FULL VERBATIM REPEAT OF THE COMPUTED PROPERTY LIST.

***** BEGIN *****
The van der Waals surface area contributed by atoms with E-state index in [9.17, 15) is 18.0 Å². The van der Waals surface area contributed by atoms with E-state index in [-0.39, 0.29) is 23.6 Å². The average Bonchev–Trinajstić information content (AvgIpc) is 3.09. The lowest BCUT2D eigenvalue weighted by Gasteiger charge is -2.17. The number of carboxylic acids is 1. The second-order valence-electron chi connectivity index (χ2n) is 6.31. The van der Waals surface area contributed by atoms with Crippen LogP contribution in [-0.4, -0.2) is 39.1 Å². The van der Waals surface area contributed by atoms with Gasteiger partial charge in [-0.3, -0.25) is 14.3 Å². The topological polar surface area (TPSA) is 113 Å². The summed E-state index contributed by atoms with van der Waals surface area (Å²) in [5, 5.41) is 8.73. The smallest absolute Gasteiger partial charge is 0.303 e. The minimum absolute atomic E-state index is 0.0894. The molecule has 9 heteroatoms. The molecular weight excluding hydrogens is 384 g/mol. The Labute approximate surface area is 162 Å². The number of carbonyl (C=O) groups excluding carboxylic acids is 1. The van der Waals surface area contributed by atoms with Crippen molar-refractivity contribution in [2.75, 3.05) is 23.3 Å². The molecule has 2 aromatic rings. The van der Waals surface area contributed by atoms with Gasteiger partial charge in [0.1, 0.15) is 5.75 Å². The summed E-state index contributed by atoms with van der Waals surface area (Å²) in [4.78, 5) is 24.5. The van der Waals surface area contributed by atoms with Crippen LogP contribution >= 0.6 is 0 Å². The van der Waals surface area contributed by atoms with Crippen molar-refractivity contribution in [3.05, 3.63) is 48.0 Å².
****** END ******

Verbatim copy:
The van der Waals surface area contributed by atoms with E-state index in [9.17, 15) is 18.0 Å². The van der Waals surface area contributed by atoms with E-state index in [-0.39, 0.29) is 23.6 Å². The average Bonchev–Trinajstić information content (AvgIpc) is 3.09. The lowest BCUT2D eigenvalue weighted by Gasteiger charge is -2.17. The number of carboxylic acids is 1. The second-order valence-electron chi connectivity index (χ2n) is 6.31. The van der Waals surface area contributed by atoms with Crippen LogP contribution in [-0.4, -0.2) is 39.1 Å². The van der Waals surface area contributed by atoms with Gasteiger partial charge in [-0.3, -0.25) is 14.3 Å². The topological polar surface area (TPSA) is 113 Å². The summed E-state index contributed by atoms with van der Waals surface area (Å²) in [5, 5.41) is 8.73. The smallest absolute Gasteiger partial charge is 0.303 e. The minimum absolute atomic E-state index is 0.0894. The molecule has 9 heteroatoms. The molecular weight excluding hydrogens is 384 g/mol. The Labute approximate surface area is 162 Å². The number of carbonyl (C=O) groups excluding carboxylic acids is 1. The van der Waals surface area contributed by atoms with Crippen molar-refractivity contribution in [2.75, 3.05) is 23.3 Å². The molecule has 2 aromatic rings. The van der Waals surface area contributed by atoms with Gasteiger partial charge in [0.1, 0.15) is 5.75 Å². The summed E-state index contributed by atoms with van der Waals surface area (Å²) in [4.78, 5) is 24.5. The van der Waals surface area contributed by atoms with Crippen LogP contribution >= 0.6 is 0 Å². The van der Waals surface area contributed by atoms with Crippen molar-refractivity contribution in [3.05, 3.63) is 48.0 Å².